OK, so now we’re going to get a little spoilery. I will spoiler-font the most spoilery spoils, but if you want to remain as ignorant as a newborn babe, you might want to scroll past the next 8 or 9 paragraphs. When you get to the picture of the Catspaw Daggar, you’ll be safe.

The episode begins memorably with Willem Blackwood killing the man who was heckling him during his presentation to Rhaenyra. The man — or rather, older boy — who is killed is Jerrell Bracken; the Brackens being a riverlands house sworn to House Tully of Riverrun.

This scene does not take place in the books. However, during Rhaenyra’s search for a husband, there is a tournament that is held in the riverlands, in which “the sons of Lord Bracken and Lord Blackwood fought a duel over her.” In the books, these sons would be Amos Bracken and Samuel Blackwood, not Jerrell and Willem, and we never learn who won the duel. However, Amos and Samuel both survive the tournament and go on to take different sides in the so-called “Dance of the Dragons”: the Brackens side with Alicent and Aegon II; the Blackwoods with Rhaenyra and her children. It doesn’t end well for anyone involved, which could be said about everyone in the Dance of the Dragons. SPOILER FONT: Amos kills Samuel in the Battle of the Burning Mill, but then Amos was killed by Samuel’s sister Alysanne (who later becomes the Lady of Winterfell after marrying Cregan Stark). They damn well better show this in the series.

And so, while this scene at the beginning of the episode feels a little throwaway, it might actually be setting up a bitter rivalry between the Brackens and Blackwoods, explaining why they take up opposite sides of the battle between Targaryens.

Also, there is some pretty blatant foreshadowing in this episode, most notably when Rhaenyra is confronted by a blind fortuneteller who offers to tell the princess how she will die:

We can leave it at that … or if you’re dying to know … SPOILER FONT: Things ultimately go poorly for Rhaenyra — again, they go poorly for everyone — and after a bunch of her kids and dragons are killed, Rhaenyra flees to Dragonstone. However, she’s betrayed, and her brother Aegon II feeds her to his dragon Sunfyre.

There are two other more subtle points of foreshadowing in this episode – so subtle that I’m not sure they were intentional, but we will discuss them anyway:

We are introduced to Princess Helaena in this episode, Alicent and Viserys’ second child. SPOILER FONT: However it is how we are introduced to Helaena that is interesting: Alicent is holding her in front of the very window from which Queen Helaena will throw herself to her death after the very Sophie’s Choice-esque murder of her child … which we are about to get to:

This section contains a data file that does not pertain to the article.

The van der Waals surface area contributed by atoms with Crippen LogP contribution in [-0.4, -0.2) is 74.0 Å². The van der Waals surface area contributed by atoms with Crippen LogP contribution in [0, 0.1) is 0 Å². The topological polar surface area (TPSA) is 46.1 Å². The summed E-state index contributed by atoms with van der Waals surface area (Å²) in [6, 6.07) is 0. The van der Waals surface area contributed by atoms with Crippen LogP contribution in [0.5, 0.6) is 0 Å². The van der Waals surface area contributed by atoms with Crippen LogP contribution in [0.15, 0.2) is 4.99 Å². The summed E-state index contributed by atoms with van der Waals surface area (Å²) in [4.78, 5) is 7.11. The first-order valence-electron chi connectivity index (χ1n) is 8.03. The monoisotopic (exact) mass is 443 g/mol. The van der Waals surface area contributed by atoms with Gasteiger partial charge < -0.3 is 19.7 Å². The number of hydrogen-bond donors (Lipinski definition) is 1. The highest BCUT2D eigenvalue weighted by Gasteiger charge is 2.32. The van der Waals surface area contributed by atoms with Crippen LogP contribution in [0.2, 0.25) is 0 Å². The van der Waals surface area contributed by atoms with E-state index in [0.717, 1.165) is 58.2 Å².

And this is even more dubious, and I apologize for how dark these two images are, but if you can’t see them well, the top image is of a rat inside the mouth of a dragon skull who is watching as Rhaenyra makes her way through the secret passageway, and the bottom is a rat that peeks down at Alicent as she lies in the King’s bed. Both of these images are meant to suggest that the castle ain’t as glamorous and pristine as you might think; and also on a more metaphoric level, the castle is filled with “rats.”

But there might be a more spoilery level to these recurring rat images, too, one that ties to the image directly above. SPOILER FONT: Princess Helaena becomes Queen Helaena when she marries her brother Aegon II, and they have three children together: Jaehaerys; Jaehaeyra; and Maelor. After one of Rhaenyra’s sons is murdered by Aegon II and Helaena’s brother, Aemond, Daemon seeks vengeance by hiring two men, Blood and Cheese, to sneak into Helaena’s quarters through the secret passages and kill one of her children. Blood and Cheese demand that  Helaena choose a child, and she picks Maelor, reasoning that he is the youngest and won’t understand what is happening. So they kill her oldest, Jaehaerys instead, beheading him and slipping back out of the castle through the secret passageways, taking the princeling’s head with them. Blood was caught, but Cheese, who as the castle’s ratcatcher knew the Red Keep like the back of his hand, was never found. Nor was Jaehaerys’ head.